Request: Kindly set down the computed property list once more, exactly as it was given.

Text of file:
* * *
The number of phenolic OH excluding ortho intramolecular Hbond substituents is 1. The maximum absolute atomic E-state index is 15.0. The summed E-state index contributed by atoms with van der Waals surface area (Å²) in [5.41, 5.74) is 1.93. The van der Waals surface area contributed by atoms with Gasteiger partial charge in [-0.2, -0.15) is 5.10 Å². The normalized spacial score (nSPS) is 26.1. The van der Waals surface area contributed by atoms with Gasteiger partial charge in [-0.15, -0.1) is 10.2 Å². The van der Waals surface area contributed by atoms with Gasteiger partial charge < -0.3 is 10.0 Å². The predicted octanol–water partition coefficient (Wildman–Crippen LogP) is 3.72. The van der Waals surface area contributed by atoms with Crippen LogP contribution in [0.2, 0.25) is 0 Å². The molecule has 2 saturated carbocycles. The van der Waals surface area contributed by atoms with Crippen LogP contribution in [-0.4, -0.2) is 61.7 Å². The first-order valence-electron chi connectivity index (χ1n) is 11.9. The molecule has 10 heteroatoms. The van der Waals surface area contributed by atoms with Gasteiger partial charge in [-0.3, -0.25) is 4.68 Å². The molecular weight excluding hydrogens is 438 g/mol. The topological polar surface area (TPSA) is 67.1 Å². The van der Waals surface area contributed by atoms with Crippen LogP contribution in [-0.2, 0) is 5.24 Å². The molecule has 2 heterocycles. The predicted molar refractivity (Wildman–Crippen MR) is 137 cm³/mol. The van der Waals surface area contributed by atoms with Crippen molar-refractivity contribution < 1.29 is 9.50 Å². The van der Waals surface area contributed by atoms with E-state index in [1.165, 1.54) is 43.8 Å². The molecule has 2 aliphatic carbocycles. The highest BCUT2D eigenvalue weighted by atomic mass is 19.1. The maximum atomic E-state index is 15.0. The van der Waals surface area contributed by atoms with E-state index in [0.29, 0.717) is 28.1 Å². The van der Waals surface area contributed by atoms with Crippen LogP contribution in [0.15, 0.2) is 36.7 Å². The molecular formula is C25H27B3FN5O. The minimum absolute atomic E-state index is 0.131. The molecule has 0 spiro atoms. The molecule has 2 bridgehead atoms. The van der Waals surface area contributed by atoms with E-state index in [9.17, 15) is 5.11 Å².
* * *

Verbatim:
The number of phenolic OH excluding ortho intramolecular Hbond substituents is 1. The maximum absolute atomic E-state index is 15.0. The summed E-state index contributed by atoms with van der Waals surface area (Å²) in [5.41, 5.74) is 1.93. The van der Waals surface area contributed by atoms with Gasteiger partial charge in [-0.2, -0.15) is 5.10 Å². The normalized spacial score (nSPS) is 26.1. The van der Waals surface area contributed by atoms with Gasteiger partial charge in [-0.15, -0.1) is 10.2 Å². The van der Waals surface area contributed by atoms with Gasteiger partial charge < -0.3 is 10.0 Å². The predicted octanol–water partition coefficient (Wildman–Crippen LogP) is 3.72. The van der Waals surface area contributed by atoms with Crippen LogP contribution in [0.2, 0.25) is 0 Å². The molecule has 2 saturated carbocycles. The van der Waals surface area contributed by atoms with Crippen LogP contribution in [-0.4, -0.2) is 61.7 Å². The first-order valence-electron chi connectivity index (χ1n) is 11.9. The molecule has 10 heteroatoms. The van der Waals surface area contributed by atoms with Gasteiger partial charge in [-0.3, -0.25) is 4.68 Å². The molecular weight excluding hydrogens is 438 g/mol. The topological polar surface area (TPSA) is 67.1 Å². The van der Waals surface area contributed by atoms with Crippen LogP contribution in [-0.2, 0) is 5.24 Å². The molecule has 2 heterocycles. The predicted molar refractivity (Wildman–Crippen MR) is 137 cm³/mol. The van der Waals surface area contributed by atoms with Crippen molar-refractivity contribution < 1.29 is 9.50 Å². The van der Waals surface area contributed by atoms with E-state index in [1.165, 1.54) is 43.8 Å². The molecule has 2 aliphatic carbocycles. The highest BCUT2D eigenvalue weighted by atomic mass is 19.1. The maximum atomic E-state index is 15.0. The van der Waals surface area contributed by atoms with E-state index in [0.29, 0.717) is 28.1 Å². The van der Waals surface area contributed by atoms with Crippen LogP contribution in [0.15, 0.2) is 36.7 Å². The molecular formula is C25H27B3FN5O. The minimum absolute atomic E-state index is 0.131. The molecule has 0 spiro atoms. The molecule has 2 bridgehead atoms. The van der Waals surface area contributed by atoms with E-state index in [9.17, 15) is 5.11 Å².